Flaw in encryption armor discovered
An underlying defect in the OpenSSH encryption protocol has been revealed by academics from Royal Holloway, University of London.
Correction at 5:50 a.m. PDT May 20: The spelling of Kenny Paterson's last name has been corrected.
An underlying flaw in the widely used encryption protocol Open Secure Shell (OpenSSH) has been made public by researchers from the Royal Holloway, University of London.
The flaw, which lies in version 4.7 of OpenSSH on Debian/GNU Linux, allows 32 bits of encrypted text to be rendered in plaintext, according to a research team from the Royal Holloway Information Security Group (ISG).
An attacker has a one in 262,144 chance of success. ISG lead professor Kenny Paterson told CNET News sister site ZDNet UK last Monday that the flaw is more significant than in OpenSSH.
"This is a design flaw in OpenSSH," said Paterson. "The other vulnerabilities have been more about coding errors."
According to Paterson, a man-in-the-middle attacker could sit on a network and grab blocks of encrypted text as they are sent from client to server. By retransmitting the blocks to the server, an attacker can work out the first four bytes of corresponding plaintext. The attacker can do this by counting how many bytes the attacker sends until the server generates an error message and tears down the connection, then working backward to deduce what was in the OpenSSH encryption field before encryption.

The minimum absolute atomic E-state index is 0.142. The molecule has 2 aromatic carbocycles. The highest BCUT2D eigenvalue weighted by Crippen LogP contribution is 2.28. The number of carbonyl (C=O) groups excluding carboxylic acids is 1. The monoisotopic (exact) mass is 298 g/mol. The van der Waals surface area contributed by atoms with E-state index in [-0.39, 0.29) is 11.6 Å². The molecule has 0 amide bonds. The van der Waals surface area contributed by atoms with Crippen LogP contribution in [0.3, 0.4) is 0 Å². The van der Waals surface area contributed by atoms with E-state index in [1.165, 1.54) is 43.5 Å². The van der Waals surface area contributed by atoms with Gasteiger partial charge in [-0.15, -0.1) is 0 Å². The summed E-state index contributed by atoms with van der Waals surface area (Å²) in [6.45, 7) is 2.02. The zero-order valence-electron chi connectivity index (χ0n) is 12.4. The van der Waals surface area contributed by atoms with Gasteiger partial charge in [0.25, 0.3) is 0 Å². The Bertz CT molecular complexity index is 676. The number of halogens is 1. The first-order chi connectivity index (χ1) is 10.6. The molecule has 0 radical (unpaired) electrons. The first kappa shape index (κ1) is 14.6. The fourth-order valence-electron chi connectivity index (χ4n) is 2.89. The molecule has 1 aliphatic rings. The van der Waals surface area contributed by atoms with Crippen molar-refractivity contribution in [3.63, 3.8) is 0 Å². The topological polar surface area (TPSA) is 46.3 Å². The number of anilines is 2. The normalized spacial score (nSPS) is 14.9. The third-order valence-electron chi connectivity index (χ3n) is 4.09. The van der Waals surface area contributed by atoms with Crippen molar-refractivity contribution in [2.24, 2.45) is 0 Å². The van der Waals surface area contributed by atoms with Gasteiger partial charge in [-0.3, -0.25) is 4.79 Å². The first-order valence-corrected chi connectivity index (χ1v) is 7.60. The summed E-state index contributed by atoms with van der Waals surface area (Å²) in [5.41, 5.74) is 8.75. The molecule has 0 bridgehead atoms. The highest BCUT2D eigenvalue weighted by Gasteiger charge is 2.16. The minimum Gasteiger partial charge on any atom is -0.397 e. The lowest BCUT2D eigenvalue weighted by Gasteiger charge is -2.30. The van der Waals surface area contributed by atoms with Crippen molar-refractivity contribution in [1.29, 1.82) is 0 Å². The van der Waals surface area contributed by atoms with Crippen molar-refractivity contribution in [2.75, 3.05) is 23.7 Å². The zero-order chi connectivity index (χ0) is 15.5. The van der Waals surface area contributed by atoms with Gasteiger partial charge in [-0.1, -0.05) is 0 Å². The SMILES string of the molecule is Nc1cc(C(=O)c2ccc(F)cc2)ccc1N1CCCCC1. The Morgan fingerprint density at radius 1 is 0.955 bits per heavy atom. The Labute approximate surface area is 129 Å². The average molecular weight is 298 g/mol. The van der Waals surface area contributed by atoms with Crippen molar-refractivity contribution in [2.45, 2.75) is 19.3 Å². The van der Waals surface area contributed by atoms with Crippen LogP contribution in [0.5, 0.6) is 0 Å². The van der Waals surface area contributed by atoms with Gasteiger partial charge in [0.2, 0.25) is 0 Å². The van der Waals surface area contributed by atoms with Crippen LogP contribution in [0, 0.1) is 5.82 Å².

The attack relies on flaws in the RFC (Request for Comments) Internet standards that define SSH, said Paterson.
Paterson gave a talk on Monday at the IEEE Symposium on Security and Privacy in Oakland, Calif., to explain his group's research findings. The three ISG academics involved in the research were Paterson, Martin Albrecht, and Gaven Watson.
This vulnerability was first made public in November 2008 by the UK Centre for the Protection of National Infrastructure (CPNI), though full details of the flaw were not then given. According to the CPNI advisory, the OpenSSH flaw could be mitigated by IT professionals using AES (advanced encryption standard) in counter mode (CTR) to encrypt, instead of cipher-block chaining mode (CBC).
Paterson said his group had worked with OpenSSH developers to mitigate the flaw, and that OpenSSH version 5.2 contained countermeasures.
"They've fixed (OpenSSH); they've put countermeasures in place to stop our attack," said Paterson. "But the standard has not changed."
Paterson said that he did not believe this flaw had been exploited in the wild, and that to deduce a message of appreciable length could take days. In addition, proprietary SSH vendors had been informed of the issue in advance, and had put countermeasures in their code. However, Paterson added that it always takes time for system administrators to apply patches to servers and clients, no matter whether the software is open source or proprietary.
Tom Espiner of ZDNet UK reported from London.